by Dante Zappala

On his 9th birthday, my oldest son spent the afternoon in the cool of our basement watching the Minions, giggling and reciting the lines with a well-tuned affect. I asked him what it was like to be older. He said he felt like he was still 8. He consistently shows those flashes of his younger self – the kid who acts unconsciously, showing no concern for how he is perceived.

Yet he seems to recognize he’s in the thick of transition. Our conversations are still deliberate, but there is a mutual impulse to make them more level and less leading. I can’t hide much nor do I feel inclined to.

One of his gifts was a digital watch. It suits him much more than the Batman Lego watch his little brother got as a birthday present. He carries the impression that knowing the time and the date at any given moment is suitable to his needs. Structure and definition are becoming steady parts of his life. He’s on his own road to quantification.

I thoroughly enjoy seeing him get older. Just as I welcome the gray hair that has become a major shareholder of my head, I embrace those definitive features and behaviors he displays that clearly mark his growth.

Depending on where we are in life, aging is a phenomenon that either happens too fast or too slow. Rarely are we afforded the space to say we like ourselves exactly where we are. Milestones marking decades seem to pop up as if they had no permit. We might sign a petition to stop them if that were possible.

I’ll be 40 in just over a month. I’ll move up to the Masters category for fall races. I am looking forward to it. But I’m content with where I am today. I’m comfortable here. I’m in a good spot where I’m confident in what I know and yet I’m still ripe for learning.

At track practice the other day, I caught a little bit of a lecture and a lesson from Derek Thompson. Derek is one of the best coaches in the business. I train with him and his athletes a few times a week. It’s a chance for me to get better as a runner. But more so, it’s a chance to absorb bits of the expertise he possesses.

He was excoriating me for asking him what the pending workout was. His contention is that runners calculate too much. They want everything to be precise in the planning and the execution. Life certainly doesn’t play out this way and neither do races. The best way to prepare for the unexpected is to train with the unexpected.

He’s right, of course. Fear can subtly step on the brakes when we think we’re on cruise control. We can delude ourselves. A goal becomes a barrier while true potential shies away like a shunned suitor.

I don’t feel like I’m afraid of much at this point. I’ve been through some tough situations and I’m stronger for it. I’ve embraced the lifecycle without giving in to the anxiety of what I can’t control. I’m intentionally trying to take from the moment rather than dwell on what it isn’t anymore.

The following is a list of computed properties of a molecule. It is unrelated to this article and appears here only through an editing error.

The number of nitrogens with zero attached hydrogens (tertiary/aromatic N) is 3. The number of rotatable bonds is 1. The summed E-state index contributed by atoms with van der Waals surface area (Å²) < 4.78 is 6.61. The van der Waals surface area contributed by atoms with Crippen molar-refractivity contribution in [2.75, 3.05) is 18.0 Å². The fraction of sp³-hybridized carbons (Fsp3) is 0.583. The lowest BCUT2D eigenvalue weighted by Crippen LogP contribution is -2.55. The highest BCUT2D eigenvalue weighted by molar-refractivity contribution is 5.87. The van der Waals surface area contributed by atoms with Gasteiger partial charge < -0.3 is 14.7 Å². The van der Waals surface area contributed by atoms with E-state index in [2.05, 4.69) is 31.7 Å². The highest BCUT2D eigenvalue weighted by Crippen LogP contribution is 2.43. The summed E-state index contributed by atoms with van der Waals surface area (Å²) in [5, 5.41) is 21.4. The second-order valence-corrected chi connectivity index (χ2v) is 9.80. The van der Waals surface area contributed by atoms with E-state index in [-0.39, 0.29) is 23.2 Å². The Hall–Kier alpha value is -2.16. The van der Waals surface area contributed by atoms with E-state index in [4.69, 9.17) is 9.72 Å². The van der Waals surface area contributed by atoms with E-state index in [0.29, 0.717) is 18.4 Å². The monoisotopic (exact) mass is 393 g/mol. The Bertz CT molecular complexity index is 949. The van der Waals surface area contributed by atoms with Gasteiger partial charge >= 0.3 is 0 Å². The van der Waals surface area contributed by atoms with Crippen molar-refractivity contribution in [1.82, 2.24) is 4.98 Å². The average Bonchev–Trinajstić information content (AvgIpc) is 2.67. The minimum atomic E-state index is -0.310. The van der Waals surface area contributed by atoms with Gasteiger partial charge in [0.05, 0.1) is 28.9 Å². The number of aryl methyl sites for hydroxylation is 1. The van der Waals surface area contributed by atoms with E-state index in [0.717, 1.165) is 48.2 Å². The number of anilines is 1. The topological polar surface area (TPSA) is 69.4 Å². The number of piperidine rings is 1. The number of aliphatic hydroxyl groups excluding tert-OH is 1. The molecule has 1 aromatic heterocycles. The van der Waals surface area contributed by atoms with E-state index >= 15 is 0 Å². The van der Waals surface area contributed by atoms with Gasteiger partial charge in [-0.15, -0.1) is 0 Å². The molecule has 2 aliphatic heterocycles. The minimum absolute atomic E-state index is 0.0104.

I wasn’t afraid of Derek’s workout, whatever it was going to be. But I did realize I’ve been limiting myself with a static view of what I can be as a runner. In that sense, I’ve been acting out of fear. Surprisingly enough, that fear was masked in accomplishments.

The time goals I’ve set for myself were inventions. The information came from my training runs, sure, but the more I hoped for them, the more they became limitations. I found myself thinking back to my effort at Boston. Pacing in a marathon is, by nature, an exercise in self-control. It requires a formula of patience, common sense and resolve.

In essence, it involves waking yourself from dreams of wild success and being practical. But in that exact way, it’s also a coupon for selling yourself short. I was in shape to go faster. I realize that now.

I lamented not breaking 16 for the 5k. I’ll give it another shot with a different perspective, one that isn’t focused on the number but on the integrity of the effort. Regardless of that outcome, a consensus of expert pace calculators would suggest that my 5k time is worth a marathon time 9 minutes faster than my current personal best. I’m arguably better built for a marathon than a 5k. So, on paper, it’s absolutely possible. If I reach that potential, I could be a top 20 Master at Boston next year. That would be an accomplishment worth more than its weight in time.

The irony is that, yet again, I have a figure to believe in, a goal to be reached. Numbers aren’t inherently dangerous. We just instinctively wield them to make sense of our ambitions and, in that way, they can become the tools of defeat.

The workout Derek gave us that day was a good one. It consisted of five parts and only as we approached the line to begin each segment did we know what we were running. Normally, I’d check my splits every 200 meters to make sure I was running the right pace. I am addicted to going into my training log after the fact and meticulously recording each number, each treasure that defines my effort.

But this time around I had very little to report. I cut through the seam of the safety net entirely. Before the workout began, I ditched my watch under a tree and ran as free as a child.